Device comprising a sound signal generator and method for forming a call signal
This device (1) enables the user to personalize the call signal (ringing) which it is called on to deliver. This personalization consists of transforming a melody (FIG. 1) which the user hums into his microphone in order to transform it into a polyphonic melody (FIG. 8). Application: Ringing for mobile telephones.
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The invention relates to a device comprising a sound signal generator having an input element and a sound reconstruction element.
The invention also relates to a method for forming a call signal.
The invention finds important applications in particular with regard to the case where the sound signal, replacing traditional ringing, is the call signal for mobile telephones.
Such a device is known from European patent document EP 1 073034. In this known device, the sound signal can have a multitude of tones. However, it is considered that it does not leave enough initiative to the user on the choice of ringing or call melodies.
The present invention proposes a device of the type mentioned in the preamble which gives great initiative with regard to the production of this call signal.
For this purpose, such a device is characterized in that it is provided with a harmonization element for transforming, into a polyphonic melody formed from accompaniment notes, a monodic melody entered by means of said input element, and a connection element for applying said polyphonic melody to the sound reconstruction element.
A method for forming a call signal is characterized in that it comprises the following steps:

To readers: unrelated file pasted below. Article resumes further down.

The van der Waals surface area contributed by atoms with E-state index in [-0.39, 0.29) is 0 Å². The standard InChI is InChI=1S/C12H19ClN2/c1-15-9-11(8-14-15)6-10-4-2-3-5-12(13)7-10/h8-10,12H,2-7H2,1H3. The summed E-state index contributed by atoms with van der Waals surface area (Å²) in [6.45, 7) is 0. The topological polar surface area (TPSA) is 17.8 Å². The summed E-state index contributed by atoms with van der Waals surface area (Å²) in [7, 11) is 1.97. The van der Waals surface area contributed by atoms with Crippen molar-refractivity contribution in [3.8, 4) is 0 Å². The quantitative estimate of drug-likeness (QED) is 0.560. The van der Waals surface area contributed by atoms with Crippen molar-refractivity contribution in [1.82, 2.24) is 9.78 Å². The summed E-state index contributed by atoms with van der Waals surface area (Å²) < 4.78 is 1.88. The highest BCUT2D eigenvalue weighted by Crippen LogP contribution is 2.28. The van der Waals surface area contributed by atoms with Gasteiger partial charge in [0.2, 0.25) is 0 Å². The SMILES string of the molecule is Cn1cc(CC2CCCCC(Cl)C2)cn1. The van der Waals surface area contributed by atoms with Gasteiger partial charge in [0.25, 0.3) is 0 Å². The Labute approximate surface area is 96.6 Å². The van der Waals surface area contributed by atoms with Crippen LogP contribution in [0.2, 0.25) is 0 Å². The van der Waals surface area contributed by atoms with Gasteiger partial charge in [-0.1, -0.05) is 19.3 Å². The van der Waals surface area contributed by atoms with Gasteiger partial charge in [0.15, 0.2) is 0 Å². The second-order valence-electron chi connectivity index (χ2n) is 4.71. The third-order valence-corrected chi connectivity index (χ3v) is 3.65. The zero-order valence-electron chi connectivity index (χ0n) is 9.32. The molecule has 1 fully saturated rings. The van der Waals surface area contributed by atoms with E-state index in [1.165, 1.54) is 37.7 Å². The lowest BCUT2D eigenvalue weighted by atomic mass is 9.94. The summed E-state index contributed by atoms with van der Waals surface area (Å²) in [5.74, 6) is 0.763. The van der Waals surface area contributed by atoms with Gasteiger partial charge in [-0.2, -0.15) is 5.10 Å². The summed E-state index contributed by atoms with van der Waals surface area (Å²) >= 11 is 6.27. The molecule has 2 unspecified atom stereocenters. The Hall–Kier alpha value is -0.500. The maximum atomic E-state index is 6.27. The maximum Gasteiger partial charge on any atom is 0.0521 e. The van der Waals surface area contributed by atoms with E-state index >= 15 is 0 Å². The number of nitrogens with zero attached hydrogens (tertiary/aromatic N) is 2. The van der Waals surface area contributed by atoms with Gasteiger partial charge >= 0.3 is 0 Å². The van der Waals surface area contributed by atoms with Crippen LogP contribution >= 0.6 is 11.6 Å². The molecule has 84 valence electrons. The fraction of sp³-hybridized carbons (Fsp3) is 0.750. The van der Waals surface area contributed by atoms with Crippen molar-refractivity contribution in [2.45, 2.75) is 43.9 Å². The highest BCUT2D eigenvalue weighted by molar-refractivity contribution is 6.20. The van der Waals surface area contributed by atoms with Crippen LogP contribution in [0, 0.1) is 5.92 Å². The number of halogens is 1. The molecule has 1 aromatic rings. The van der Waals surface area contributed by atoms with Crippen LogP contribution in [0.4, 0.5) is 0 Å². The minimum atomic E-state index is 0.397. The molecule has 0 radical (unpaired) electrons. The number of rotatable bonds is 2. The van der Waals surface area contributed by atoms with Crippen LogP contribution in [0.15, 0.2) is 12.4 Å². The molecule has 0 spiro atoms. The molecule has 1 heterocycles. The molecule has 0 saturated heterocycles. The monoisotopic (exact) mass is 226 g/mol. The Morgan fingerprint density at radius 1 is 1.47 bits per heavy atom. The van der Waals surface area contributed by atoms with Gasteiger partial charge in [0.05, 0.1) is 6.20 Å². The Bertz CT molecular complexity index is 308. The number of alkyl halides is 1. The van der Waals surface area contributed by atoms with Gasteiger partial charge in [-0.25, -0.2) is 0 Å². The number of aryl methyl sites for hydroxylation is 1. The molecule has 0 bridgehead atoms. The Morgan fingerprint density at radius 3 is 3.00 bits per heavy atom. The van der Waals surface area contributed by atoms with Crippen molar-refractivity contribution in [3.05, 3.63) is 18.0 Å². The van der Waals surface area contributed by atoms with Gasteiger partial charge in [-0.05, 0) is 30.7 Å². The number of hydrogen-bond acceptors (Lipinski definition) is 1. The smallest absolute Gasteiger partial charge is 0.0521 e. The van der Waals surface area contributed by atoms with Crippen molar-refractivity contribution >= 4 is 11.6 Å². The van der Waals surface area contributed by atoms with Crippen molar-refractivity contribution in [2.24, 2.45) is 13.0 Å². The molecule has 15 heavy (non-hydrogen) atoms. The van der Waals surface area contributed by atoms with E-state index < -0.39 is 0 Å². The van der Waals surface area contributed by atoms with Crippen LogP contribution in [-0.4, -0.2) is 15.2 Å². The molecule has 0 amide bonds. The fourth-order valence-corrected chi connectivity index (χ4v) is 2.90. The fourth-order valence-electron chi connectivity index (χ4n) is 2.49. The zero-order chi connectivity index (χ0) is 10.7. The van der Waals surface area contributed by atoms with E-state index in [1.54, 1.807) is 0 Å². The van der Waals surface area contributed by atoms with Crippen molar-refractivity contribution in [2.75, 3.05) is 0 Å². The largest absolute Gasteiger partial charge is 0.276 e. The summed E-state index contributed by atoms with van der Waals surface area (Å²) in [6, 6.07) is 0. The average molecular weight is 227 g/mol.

entering a monodic melody formed from notes,
allocating a chord for the majority of these notes with a view to forming a polyphonic melody,
recording this polyphonic melody,
applying this polyphonic melody to a sound reconstruction element in order to make a call.
The invention will be further described with reference to examples of embodiment shown in the drawings to which, however, the invention is not restricted. In the drawings:
When the user receives an incoming call which concerns him, the loudspeaker 20 emits a call signal, which the user would wish to be as pleasant as possible or which most seems to him to reflect his personality.
For this purpose, the invention proposes that the user himself should determine the call melody by singing or whistling into the microphone 17. To make the melody more attractive, the device comprises means for forming an accompaniment to this melody.
For each of these degrees there are several possible predefined chords (box K22). Referring to
This value is the largest considering all the possible paths. The optimum path is chosen by using a Viterbi algorithm for example (box K25, FIG. 4).
The melody thus recorded is available in order to be applied to the loudspeaker 20. A connection between the memory 35 where it is recorded will be established with the audio frequency circuit 15, via the line BUSAD, so that the call signal can ring.
First of all a histogram of the notes of the melody is established (box K50). That is to say there is a statistic of the number of dohs (No(doh)), doh# No(doh#) etc. It is also possible to define a histogram vector of the notes of the melody for each level. That is to say, for H(doh), for example from the histogram (box K52)
H(doh)=[No(doh), No(doh#), No(re), No(re#), No(me), No(fah), No(fah#), No(soh), No(soh#), No(lah), No(lah#), No(te)]
H(doh#)=[No(doh#), . . .
- where No(x) designates the number of “x” notes contained in the melody.
The “pillar” notes of the tonality are levels 1, 4 and 5 (tonic, subdominant, dominant).
Levels 2, 3, 6 and 7 are rather less frequent, particularly with simple melodies, which a normal user could enter.
Because of this, two “mask” vectors are defined, one in a major and one in a minor. This mask weights the histogram of the notes of the melody.
For the major mask, it is possible to take the vector
AM=[5; 0; 2; 0; 3; 4; 0; 5; 0; 2; 0; 1].
For the minor mask:
Am=[5; 0; 2; 3; 0; 4; 0; 5; 2; 0; 1; 1].
It is also possible to define masks other than the major and minor modes.
Next, a “likelihood score” is calculated for the Doh Major and Doh minor tonality